Dependant thorn in tea pay deal

North Bengal tea garden worker
Darjeeling: The ratio of dependents to a tea garden worker has become one of the most contentious issues in negotiations to fix minimum wages in north Bengal, where a month long agitation began on the issue on July 1.
The Bengal government had formed a minimum wage advisory committee in February 2015 with nine representatives each from unions, management and the state. The talks have been on for the past three years.
"We want the minimum wage to be worked out keeping in mind that a worker's earnings has to suffice for three dependents. The management is not keen on a 1:3 ratio but on a 1:1.5 formula," said Zia-ul Haq, convenor of the Joint Forum, a conglomeration of 24 tea trade unions, except those affiliated to Trinamul.
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Haq, a member in the wage committee, said the union leaders like him had not "just come up with this ratio". "It is mandated in the Minimum Wages Act, 1948. The government had also sought the opinion of the advocate-general of Bengal and he, too, said the law of the land should prevail."
Tea managements, however, insist the tea industry should be treated differently as it "engaged multiple workers from the same family".
Raha said the planters had already explained their position to the advisory committee and pointed out that matters other than the family ratio, such as the wage structure, also needed to be ironed out. Unlike other industries, wages in tea gardens not only include cash but also include components like free housing, medical facilities, ration and firewood among others," said Raha.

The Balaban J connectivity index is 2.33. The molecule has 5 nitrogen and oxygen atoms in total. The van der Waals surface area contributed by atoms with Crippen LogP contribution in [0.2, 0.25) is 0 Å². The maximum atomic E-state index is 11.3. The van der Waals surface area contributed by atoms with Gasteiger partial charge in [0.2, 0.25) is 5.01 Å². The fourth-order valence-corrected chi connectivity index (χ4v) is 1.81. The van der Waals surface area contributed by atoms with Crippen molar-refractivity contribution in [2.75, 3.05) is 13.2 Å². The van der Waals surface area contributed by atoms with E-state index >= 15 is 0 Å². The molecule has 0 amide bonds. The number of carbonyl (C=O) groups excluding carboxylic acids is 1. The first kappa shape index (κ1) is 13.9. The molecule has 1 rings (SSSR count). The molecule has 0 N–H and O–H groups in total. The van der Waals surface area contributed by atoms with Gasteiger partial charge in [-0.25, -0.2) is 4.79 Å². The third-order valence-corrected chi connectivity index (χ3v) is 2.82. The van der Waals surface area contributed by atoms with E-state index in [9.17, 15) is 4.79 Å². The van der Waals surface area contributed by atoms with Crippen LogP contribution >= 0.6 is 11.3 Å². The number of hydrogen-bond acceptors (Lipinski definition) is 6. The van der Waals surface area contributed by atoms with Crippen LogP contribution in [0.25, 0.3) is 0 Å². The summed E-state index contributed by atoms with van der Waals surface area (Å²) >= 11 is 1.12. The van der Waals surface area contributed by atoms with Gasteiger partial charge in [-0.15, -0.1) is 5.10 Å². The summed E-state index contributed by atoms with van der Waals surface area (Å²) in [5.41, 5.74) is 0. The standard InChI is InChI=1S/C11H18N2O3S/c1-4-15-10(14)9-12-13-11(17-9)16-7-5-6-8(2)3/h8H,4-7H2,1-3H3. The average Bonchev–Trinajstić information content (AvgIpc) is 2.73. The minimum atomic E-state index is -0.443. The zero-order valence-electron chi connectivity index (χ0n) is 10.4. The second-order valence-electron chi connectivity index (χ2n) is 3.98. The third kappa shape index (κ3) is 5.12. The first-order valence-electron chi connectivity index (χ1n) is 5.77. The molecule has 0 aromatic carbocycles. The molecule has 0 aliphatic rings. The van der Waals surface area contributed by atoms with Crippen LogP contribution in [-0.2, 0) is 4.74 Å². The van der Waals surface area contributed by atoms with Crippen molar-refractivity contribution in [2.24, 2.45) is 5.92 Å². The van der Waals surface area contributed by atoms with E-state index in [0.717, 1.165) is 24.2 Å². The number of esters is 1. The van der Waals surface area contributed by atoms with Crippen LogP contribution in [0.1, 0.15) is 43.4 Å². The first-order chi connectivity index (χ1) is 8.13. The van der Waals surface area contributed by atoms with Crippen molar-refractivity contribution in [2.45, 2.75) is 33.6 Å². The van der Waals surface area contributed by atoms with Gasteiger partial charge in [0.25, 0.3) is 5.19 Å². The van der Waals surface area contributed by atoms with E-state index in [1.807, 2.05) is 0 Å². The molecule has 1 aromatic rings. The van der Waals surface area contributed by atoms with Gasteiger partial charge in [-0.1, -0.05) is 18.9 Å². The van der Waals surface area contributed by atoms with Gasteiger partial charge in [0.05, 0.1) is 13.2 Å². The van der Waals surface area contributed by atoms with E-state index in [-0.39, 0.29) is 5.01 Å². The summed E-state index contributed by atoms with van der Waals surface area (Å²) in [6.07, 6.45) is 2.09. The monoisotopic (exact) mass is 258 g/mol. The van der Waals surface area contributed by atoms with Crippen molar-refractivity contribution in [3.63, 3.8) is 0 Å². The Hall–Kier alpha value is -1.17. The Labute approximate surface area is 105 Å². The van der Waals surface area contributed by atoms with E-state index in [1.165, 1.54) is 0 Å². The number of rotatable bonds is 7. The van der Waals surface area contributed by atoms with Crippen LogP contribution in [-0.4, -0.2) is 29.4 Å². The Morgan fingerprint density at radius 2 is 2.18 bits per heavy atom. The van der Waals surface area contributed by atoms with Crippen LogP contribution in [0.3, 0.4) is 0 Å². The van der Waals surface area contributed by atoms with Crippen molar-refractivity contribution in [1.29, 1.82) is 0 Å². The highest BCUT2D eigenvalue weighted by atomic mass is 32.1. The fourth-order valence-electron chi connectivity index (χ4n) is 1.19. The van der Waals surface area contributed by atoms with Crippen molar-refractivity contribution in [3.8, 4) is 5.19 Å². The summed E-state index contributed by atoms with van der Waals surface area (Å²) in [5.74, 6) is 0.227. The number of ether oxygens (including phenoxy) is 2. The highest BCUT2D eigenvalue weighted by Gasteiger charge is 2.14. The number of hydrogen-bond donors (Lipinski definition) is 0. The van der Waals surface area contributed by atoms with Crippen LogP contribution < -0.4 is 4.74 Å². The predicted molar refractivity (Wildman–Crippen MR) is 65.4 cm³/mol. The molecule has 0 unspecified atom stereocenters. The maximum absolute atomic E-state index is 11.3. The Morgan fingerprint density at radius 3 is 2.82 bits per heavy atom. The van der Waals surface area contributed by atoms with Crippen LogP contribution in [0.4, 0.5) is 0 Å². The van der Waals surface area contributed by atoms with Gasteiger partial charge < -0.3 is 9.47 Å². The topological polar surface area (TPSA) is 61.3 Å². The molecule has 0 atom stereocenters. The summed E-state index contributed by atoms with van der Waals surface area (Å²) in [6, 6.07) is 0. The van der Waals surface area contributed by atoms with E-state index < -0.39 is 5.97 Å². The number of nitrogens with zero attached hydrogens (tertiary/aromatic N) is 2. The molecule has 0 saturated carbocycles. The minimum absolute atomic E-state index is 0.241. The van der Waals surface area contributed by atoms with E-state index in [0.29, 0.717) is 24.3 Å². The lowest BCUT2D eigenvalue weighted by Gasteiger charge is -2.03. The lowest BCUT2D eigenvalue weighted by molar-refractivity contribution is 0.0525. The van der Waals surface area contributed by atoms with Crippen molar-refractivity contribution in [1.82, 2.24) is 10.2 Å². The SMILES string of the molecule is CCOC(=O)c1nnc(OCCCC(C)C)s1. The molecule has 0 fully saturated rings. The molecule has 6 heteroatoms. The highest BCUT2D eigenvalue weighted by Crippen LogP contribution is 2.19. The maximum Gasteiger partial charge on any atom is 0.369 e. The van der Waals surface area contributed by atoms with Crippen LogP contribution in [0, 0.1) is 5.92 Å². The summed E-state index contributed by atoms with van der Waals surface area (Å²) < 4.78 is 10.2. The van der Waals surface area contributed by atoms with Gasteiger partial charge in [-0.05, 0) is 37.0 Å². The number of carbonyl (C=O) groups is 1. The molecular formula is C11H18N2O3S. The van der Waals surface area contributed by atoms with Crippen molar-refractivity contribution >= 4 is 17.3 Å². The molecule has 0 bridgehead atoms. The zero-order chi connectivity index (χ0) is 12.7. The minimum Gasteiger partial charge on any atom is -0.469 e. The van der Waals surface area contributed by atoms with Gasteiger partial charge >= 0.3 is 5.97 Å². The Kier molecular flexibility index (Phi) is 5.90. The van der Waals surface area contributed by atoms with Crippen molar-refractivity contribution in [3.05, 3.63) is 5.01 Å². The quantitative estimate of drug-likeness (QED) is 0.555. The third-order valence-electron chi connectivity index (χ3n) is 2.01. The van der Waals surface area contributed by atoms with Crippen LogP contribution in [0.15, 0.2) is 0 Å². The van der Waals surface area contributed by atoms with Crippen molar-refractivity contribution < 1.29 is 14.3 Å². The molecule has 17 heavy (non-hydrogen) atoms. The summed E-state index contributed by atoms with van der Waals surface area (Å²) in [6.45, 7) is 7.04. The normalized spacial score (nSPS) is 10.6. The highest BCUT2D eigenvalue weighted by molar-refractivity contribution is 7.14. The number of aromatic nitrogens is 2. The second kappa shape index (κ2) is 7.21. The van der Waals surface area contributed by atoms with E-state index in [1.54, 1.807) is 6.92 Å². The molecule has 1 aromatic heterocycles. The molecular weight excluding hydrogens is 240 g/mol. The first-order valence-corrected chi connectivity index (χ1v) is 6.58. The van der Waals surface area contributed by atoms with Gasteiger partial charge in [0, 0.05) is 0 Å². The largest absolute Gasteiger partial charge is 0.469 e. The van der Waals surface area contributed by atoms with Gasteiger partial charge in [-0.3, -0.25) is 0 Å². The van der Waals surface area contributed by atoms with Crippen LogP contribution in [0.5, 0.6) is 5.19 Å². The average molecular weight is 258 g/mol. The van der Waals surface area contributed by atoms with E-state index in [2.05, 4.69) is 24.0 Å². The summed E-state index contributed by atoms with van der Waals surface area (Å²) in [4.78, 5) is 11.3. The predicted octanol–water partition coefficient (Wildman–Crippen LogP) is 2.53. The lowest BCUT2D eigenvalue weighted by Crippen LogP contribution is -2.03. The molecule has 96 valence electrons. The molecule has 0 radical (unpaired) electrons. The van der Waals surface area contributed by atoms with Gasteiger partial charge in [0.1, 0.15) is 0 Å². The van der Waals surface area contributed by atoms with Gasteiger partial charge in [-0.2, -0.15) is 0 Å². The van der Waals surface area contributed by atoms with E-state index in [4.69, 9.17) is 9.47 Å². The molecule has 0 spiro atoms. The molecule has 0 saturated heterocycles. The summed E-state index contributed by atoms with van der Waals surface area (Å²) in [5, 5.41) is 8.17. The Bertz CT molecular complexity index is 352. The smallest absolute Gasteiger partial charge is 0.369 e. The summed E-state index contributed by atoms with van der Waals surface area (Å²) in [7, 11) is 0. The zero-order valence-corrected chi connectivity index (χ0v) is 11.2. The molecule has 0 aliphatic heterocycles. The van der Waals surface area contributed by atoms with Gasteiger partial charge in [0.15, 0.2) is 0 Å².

A tea garden worker gets a daily wage of Rs 159 in north Bengal and Rs 137 in Assam. In Assam too, an advisory board has been formed to look into fixation of minimum wages but is yet to come up with a suggestion.
However, the southern states - which account for 20 per cent of the country's tea production - the daily wages are higher, ranging from Rs 264 to Rs 310.
B.K. Mohan, chairman of the Darjeeling Tea Association (DTA), said: "In southern gardens, many fringe benefits are not given to the workers." Haq, however, said that apart from ration, firewood and "400gm of made tea per month", all other facilities are extended to the south workers.
Senior officials of the labour department, involved in facilitating the wage talks, spoke of "considerable progress" on the issue.
"The recommendation made by the advocate-general indicates the proposal of the union should be taken into consideration. We have spoken to planters and there are some ancillary issues, such as monetising the value of facilities they provide to workers, before a final decision (on minimum wages) is reached," said Pashupati Ghosh, additional labour commissioner of the state.
According to Ghosh, the delay in finalising minimum wages had prompted the state to intervene and announce an interim hike of Rs 17.50 from January 2018.#"Unless there is consensus, minimum wage cannot be fixed. That is why the state felt it necessary to help the workers with an interim increase so that they do not feel deprived. We are hopeful that the matter will be resolved soon," said Ghosh.

The Telegraph
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The ratio of dependents to a tea garden worker has become one of the most contentious issues in negotiations to fix minimum wages in north Bengal

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